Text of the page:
Having successfully redesigned the bin collection service model on a number of occasions to date, the council considers that it has a proven track record on doing what is best for the district in terms of waste and recycling services.

“In waste collection you cannot have a ‘one size fits all’ attitude (which you are trying to introduce)”

The council agrees with the first part of this statement, however disagrees with the latter part. The council is aware that no service model is likely to meet the needs of 100% of the users of that service. It has been widely communicated through the press and social media that any householder who feels that their household circumstances mean three wheeled bins cannot meet their needs should contact us for a review of their situation.

The council has been very clear that where there is a genuine need for a larger green bin,for example due to large family size, or a larger (or additional) black bin, for example, due to the need for disposal of large volumes of nappies or clinical waste, these can be provided free of charge.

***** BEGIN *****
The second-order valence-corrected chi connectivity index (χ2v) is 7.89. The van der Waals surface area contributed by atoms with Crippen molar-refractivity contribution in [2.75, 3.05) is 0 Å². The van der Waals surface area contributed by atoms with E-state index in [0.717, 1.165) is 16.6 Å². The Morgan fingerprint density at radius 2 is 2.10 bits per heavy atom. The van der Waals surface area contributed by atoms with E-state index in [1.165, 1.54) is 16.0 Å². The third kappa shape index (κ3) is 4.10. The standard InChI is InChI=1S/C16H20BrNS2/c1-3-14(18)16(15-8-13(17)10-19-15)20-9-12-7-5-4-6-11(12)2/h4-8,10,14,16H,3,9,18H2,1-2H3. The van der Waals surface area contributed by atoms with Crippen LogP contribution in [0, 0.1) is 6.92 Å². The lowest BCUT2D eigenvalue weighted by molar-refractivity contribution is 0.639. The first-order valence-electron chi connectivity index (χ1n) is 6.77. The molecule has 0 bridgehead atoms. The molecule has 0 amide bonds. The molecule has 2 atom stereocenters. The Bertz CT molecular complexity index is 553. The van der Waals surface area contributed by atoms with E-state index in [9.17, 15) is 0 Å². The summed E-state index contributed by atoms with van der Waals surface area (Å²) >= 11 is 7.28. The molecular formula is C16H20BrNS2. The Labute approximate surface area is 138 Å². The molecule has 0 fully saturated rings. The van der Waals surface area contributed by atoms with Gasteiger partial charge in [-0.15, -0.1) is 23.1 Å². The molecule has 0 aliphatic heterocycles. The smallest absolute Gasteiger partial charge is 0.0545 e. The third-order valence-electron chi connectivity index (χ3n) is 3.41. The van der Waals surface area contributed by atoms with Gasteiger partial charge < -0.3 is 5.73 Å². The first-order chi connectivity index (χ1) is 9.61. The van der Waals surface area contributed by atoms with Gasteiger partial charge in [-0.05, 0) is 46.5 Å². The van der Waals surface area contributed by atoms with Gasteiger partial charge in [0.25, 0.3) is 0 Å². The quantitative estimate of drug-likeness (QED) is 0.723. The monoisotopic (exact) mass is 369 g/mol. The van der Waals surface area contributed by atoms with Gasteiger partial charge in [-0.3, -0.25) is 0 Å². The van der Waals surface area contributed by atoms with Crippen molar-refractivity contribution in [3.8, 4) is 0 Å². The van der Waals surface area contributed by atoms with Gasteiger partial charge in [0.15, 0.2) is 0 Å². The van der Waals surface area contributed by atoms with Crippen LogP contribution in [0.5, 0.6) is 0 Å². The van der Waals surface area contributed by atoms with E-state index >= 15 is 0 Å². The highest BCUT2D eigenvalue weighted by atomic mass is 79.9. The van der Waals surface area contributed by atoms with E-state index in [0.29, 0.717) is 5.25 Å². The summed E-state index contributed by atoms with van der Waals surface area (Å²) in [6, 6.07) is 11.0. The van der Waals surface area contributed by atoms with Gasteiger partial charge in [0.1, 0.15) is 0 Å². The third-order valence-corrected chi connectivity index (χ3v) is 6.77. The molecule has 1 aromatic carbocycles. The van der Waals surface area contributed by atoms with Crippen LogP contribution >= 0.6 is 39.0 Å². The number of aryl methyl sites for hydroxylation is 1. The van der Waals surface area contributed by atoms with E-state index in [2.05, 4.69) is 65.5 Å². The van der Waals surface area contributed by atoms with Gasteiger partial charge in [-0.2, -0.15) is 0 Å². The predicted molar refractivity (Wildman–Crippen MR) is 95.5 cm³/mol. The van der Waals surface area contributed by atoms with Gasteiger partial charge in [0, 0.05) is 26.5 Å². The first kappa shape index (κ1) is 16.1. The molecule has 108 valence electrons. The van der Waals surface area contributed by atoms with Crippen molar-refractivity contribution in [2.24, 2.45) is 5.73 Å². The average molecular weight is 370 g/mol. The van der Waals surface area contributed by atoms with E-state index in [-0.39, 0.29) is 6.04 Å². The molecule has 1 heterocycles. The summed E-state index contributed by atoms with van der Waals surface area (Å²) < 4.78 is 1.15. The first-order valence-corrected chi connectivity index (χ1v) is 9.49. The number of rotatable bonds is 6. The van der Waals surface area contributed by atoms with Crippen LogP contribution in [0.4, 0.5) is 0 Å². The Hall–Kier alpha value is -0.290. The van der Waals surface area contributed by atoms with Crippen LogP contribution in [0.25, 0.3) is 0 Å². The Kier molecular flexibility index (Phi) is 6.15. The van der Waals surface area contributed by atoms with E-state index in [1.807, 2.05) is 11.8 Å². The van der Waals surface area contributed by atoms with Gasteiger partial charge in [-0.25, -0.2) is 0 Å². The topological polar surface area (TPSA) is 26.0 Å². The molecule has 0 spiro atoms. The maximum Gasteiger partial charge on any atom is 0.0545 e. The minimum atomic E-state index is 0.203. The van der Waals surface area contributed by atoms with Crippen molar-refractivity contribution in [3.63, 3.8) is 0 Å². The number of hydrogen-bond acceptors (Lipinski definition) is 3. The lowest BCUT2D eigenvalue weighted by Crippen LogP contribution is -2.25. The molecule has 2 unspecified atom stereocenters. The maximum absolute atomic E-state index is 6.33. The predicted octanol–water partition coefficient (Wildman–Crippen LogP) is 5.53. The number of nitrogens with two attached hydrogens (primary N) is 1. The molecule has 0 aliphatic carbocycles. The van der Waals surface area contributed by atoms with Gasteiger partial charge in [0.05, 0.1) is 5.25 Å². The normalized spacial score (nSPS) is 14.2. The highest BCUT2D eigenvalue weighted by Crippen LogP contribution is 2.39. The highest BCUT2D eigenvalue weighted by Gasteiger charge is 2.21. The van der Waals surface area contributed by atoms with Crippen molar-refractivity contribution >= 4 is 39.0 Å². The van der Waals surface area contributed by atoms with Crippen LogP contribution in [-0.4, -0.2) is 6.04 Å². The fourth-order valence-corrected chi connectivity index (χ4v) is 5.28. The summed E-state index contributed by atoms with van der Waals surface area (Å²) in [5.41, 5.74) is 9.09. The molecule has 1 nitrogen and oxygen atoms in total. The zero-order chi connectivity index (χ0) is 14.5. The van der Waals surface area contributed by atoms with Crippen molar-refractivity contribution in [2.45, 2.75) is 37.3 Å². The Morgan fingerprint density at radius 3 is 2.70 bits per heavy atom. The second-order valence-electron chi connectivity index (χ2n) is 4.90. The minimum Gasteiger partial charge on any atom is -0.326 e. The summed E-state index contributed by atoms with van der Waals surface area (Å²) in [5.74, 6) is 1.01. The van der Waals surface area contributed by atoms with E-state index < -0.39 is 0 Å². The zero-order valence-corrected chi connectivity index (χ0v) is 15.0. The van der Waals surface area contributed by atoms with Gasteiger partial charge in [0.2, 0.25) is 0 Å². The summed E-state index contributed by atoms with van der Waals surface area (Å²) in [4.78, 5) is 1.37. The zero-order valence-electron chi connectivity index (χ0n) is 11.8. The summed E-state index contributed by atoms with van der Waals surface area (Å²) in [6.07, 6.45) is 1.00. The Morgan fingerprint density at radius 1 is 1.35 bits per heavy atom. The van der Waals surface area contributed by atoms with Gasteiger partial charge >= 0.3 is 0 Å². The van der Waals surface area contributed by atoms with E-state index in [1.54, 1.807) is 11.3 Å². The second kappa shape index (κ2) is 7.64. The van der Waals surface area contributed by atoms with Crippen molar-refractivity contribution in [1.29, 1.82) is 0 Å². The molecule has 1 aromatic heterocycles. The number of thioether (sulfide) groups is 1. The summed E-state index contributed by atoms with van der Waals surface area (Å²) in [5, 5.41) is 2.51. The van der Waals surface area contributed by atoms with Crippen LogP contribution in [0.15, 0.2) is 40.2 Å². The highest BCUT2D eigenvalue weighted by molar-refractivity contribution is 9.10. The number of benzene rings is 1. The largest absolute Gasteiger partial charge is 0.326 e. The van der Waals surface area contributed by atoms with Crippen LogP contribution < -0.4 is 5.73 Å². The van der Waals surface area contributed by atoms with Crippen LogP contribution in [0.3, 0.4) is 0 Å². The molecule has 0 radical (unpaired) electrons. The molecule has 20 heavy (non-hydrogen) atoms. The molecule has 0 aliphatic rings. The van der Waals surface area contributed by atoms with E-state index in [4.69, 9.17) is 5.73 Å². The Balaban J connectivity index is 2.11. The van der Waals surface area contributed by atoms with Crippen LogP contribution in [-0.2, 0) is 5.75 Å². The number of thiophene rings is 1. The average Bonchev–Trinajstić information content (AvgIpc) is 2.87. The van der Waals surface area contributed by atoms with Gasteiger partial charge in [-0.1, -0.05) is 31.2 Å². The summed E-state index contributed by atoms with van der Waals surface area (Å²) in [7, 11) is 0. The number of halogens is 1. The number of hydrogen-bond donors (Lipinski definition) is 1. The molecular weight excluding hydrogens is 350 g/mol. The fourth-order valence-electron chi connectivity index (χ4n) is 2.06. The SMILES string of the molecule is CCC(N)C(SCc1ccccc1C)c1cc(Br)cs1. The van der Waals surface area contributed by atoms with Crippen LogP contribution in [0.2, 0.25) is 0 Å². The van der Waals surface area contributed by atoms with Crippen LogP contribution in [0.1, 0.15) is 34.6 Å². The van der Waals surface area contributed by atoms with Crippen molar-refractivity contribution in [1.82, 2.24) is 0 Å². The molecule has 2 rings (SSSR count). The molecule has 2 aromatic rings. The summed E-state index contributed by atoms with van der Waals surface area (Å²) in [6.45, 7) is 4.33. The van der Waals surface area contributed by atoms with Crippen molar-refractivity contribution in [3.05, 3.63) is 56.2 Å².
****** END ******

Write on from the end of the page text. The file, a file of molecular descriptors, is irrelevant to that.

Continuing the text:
The council is concerned that a number of those householders who are party to this petition have yet to contact them directly so that a relevant council officer can address their specific needs or concerns.

The council has very strong evidence (not least from the initial trial), that the trial collection model can and does meet the waste disposal needs of the vast majority of households, when the three bins that have been provided to every